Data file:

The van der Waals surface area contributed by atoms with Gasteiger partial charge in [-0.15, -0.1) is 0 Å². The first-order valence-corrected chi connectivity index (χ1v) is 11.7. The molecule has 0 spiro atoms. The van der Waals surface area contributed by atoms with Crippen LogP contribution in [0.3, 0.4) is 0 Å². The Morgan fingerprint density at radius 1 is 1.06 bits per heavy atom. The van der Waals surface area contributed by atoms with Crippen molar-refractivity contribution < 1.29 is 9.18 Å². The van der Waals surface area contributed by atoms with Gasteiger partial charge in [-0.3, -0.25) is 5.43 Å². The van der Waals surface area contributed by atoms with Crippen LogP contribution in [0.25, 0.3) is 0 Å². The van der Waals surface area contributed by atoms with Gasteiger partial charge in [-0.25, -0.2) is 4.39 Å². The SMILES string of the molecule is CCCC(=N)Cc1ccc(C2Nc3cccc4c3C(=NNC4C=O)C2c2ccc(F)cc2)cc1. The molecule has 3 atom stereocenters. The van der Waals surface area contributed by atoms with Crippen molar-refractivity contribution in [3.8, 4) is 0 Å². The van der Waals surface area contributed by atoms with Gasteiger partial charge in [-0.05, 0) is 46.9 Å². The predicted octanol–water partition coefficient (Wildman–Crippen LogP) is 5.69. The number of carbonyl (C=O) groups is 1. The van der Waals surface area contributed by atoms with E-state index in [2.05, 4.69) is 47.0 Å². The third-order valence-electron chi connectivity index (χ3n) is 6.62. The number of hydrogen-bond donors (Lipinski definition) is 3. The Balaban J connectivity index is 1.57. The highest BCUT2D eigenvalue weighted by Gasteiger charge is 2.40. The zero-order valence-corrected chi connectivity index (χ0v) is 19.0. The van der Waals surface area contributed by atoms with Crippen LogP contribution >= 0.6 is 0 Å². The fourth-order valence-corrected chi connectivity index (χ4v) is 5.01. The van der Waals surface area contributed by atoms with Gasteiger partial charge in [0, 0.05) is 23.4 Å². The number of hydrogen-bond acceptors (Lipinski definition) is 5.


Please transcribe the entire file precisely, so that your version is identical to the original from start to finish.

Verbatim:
The van der Waals surface area contributed by atoms with Gasteiger partial charge in [-0.15, -0.1) is 0 Å². The first-order valence-corrected chi connectivity index (χ1v) is 11.7. The molecule has 0 spiro atoms. The van der Waals surface area contributed by atoms with Crippen LogP contribution in [0.3, 0.4) is 0 Å². The Morgan fingerprint density at radius 1 is 1.06 bits per heavy atom. The van der Waals surface area contributed by atoms with Crippen molar-refractivity contribution < 1.29 is 9.18 Å². The van der Waals surface area contributed by atoms with Gasteiger partial charge in [-0.3, -0.25) is 5.43 Å². The van der Waals surface area contributed by atoms with Crippen LogP contribution in [0.25, 0.3) is 0 Å². The van der Waals surface area contributed by atoms with Gasteiger partial charge in [-0.25, -0.2) is 4.39 Å². The SMILES string of the molecule is CCCC(=N)Cc1ccc(C2Nc3cccc4c3C(=NNC4C=O)C2c2ccc(F)cc2)cc1. The molecule has 3 atom stereocenters. The van der Waals surface area contributed by atoms with Crippen molar-refractivity contribution in [3.8, 4) is 0 Å². The van der Waals surface area contributed by atoms with Gasteiger partial charge in [-0.05, 0) is 46.9 Å². The predicted octanol–water partition coefficient (Wildman–Crippen LogP) is 5.69. The number of carbonyl (C=O) groups is 1. The van der Waals surface area contributed by atoms with E-state index in [2.05, 4.69) is 47.0 Å². The third-order valence-electron chi connectivity index (χ3n) is 6.62. The number of hydrogen-bond donors (Lipinski definition) is 3. The Balaban J connectivity index is 1.57. The highest BCUT2D eigenvalue weighted by Gasteiger charge is 2.40. The zero-order valence-corrected chi connectivity index (χ0v) is 19.0. The van der Waals surface area contributed by atoms with Crippen LogP contribution >= 0.6 is 0 Å². The fourth-order valence-corrected chi connectivity index (χ4v) is 5.01. The van der Waals surface area contributed by atoms with Gasteiger partial charge in [0, 0.05) is 23.4 Å². The number of hydrogen-bond acceptors (Lipinski definition) is 5.